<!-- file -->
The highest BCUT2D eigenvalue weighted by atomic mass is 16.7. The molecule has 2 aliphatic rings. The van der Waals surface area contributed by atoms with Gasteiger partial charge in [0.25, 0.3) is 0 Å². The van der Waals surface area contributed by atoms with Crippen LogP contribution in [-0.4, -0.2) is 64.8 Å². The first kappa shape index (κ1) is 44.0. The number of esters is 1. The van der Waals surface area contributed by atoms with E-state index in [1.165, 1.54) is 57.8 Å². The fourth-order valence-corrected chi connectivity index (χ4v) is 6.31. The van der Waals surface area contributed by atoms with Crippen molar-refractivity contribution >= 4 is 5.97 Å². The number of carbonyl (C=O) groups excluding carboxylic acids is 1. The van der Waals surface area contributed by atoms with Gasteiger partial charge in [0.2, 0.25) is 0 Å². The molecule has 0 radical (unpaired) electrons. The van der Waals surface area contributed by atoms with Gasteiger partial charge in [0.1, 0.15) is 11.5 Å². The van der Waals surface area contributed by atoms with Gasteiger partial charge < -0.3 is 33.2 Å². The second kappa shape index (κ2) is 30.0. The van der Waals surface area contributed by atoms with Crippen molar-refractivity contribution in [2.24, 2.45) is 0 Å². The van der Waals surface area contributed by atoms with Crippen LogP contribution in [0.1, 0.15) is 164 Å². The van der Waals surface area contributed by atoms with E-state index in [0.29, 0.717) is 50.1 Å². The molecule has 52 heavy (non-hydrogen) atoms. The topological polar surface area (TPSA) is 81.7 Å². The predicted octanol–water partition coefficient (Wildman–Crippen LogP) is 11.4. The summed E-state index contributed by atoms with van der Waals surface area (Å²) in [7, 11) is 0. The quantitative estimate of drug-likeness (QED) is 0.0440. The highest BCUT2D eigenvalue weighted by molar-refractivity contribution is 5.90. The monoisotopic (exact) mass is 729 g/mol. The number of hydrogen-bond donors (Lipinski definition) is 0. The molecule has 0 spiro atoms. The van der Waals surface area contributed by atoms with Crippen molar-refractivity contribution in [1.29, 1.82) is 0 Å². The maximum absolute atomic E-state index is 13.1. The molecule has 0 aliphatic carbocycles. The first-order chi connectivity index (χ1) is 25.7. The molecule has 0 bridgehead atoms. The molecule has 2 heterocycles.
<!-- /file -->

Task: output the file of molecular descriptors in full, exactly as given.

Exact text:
The highest BCUT2D eigenvalue weighted by atomic mass is 16.7. The molecule has 2 aliphatic rings. The van der Waals surface area contributed by atoms with Gasteiger partial charge in [0.25, 0.3) is 0 Å². The van der Waals surface area contributed by atoms with Crippen LogP contribution in [-0.4, -0.2) is 64.8 Å². The first kappa shape index (κ1) is 44.0. The number of esters is 1. The van der Waals surface area contributed by atoms with E-state index in [1.165, 1.54) is 57.8 Å². The fourth-order valence-corrected chi connectivity index (χ4v) is 6.31. The van der Waals surface area contributed by atoms with Crippen molar-refractivity contribution >= 4 is 5.97 Å². The number of carbonyl (C=O) groups excluding carboxylic acids is 1. The van der Waals surface area contributed by atoms with Gasteiger partial charge in [0.2, 0.25) is 0 Å². The molecule has 0 radical (unpaired) electrons. The van der Waals surface area contributed by atoms with Gasteiger partial charge in [0.1, 0.15) is 11.5 Å². The van der Waals surface area contributed by atoms with Gasteiger partial charge < -0.3 is 33.2 Å². The second kappa shape index (κ2) is 30.0. The van der Waals surface area contributed by atoms with Crippen molar-refractivity contribution in [2.24, 2.45) is 0 Å². The van der Waals surface area contributed by atoms with Crippen LogP contribution in [0.1, 0.15) is 164 Å². The van der Waals surface area contributed by atoms with E-state index in [0.29, 0.717) is 50.1 Å². The molecule has 52 heavy (non-hydrogen) atoms. The topological polar surface area (TPSA) is 81.7 Å². The predicted octanol–water partition coefficient (Wildman–Crippen LogP) is 11.4. The summed E-state index contributed by atoms with van der Waals surface area (Å²) in [7, 11) is 0. The quantitative estimate of drug-likeness (QED) is 0.0440. The highest BCUT2D eigenvalue weighted by molar-refractivity contribution is 5.90. The monoisotopic (exact) mass is 729 g/mol. The number of hydrogen-bond donors (Lipinski definition) is 0. The molecule has 0 spiro atoms. The van der Waals surface area contributed by atoms with Crippen molar-refractivity contribution in [1.29, 1.82) is 0 Å². The maximum absolute atomic E-state index is 13.1. The molecule has 0 aliphatic carbocycles. The first-order chi connectivity index (χ1) is 25.7. The molecule has 0 bridgehead atoms. The molecule has 2 heterocycles.